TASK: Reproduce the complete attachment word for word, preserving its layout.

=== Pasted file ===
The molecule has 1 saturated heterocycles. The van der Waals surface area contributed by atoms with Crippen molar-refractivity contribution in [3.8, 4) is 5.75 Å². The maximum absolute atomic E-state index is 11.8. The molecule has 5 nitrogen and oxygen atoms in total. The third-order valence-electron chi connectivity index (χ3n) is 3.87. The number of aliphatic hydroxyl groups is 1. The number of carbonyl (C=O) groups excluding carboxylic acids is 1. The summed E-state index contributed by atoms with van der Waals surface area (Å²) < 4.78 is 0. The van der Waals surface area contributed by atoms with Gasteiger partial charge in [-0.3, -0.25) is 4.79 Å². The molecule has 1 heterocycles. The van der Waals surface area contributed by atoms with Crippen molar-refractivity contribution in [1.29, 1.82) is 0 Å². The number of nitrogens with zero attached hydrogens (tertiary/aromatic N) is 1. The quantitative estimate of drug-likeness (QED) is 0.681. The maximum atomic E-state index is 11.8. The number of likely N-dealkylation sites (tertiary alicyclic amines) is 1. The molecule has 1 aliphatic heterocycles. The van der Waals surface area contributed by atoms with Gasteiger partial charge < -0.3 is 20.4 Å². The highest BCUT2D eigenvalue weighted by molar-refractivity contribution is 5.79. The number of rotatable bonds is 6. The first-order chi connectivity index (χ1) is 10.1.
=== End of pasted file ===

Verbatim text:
The molecule has 1 saturated heterocycles. The van der Waals surface area contributed by atoms with Crippen molar-refractivity contribution in [3.8, 4) is 5.75 Å². The maximum absolute atomic E-state index is 11.8. The molecule has 5 nitrogen and oxygen atoms in total. The third-order valence-electron chi connectivity index (χ3n) is 3.87. The number of aliphatic hydroxyl groups is 1. The number of carbonyl (C=O) groups excluding carboxylic acids is 1. The summed E-state index contributed by atoms with van der Waals surface area (Å²) < 4.78 is 0. The van der Waals surface area contributed by atoms with Gasteiger partial charge in [-0.3, -0.25) is 4.79 Å². The molecule has 1 heterocycles. The van der Waals surface area contributed by atoms with Crippen molar-refractivity contribution in [1.29, 1.82) is 0 Å². The number of nitrogens with zero attached hydrogens (tertiary/aromatic N) is 1. The quantitative estimate of drug-likeness (QED) is 0.681. The maximum atomic E-state index is 11.8. The number of likely N-dealkylation sites (tertiary alicyclic amines) is 1. The molecule has 1 aliphatic heterocycles. The van der Waals surface area contributed by atoms with Gasteiger partial charge < -0.3 is 20.4 Å². The highest BCUT2D eigenvalue weighted by molar-refractivity contribution is 5.79. The number of rotatable bonds is 6. The first-order chi connectivity index (χ1) is 10.1.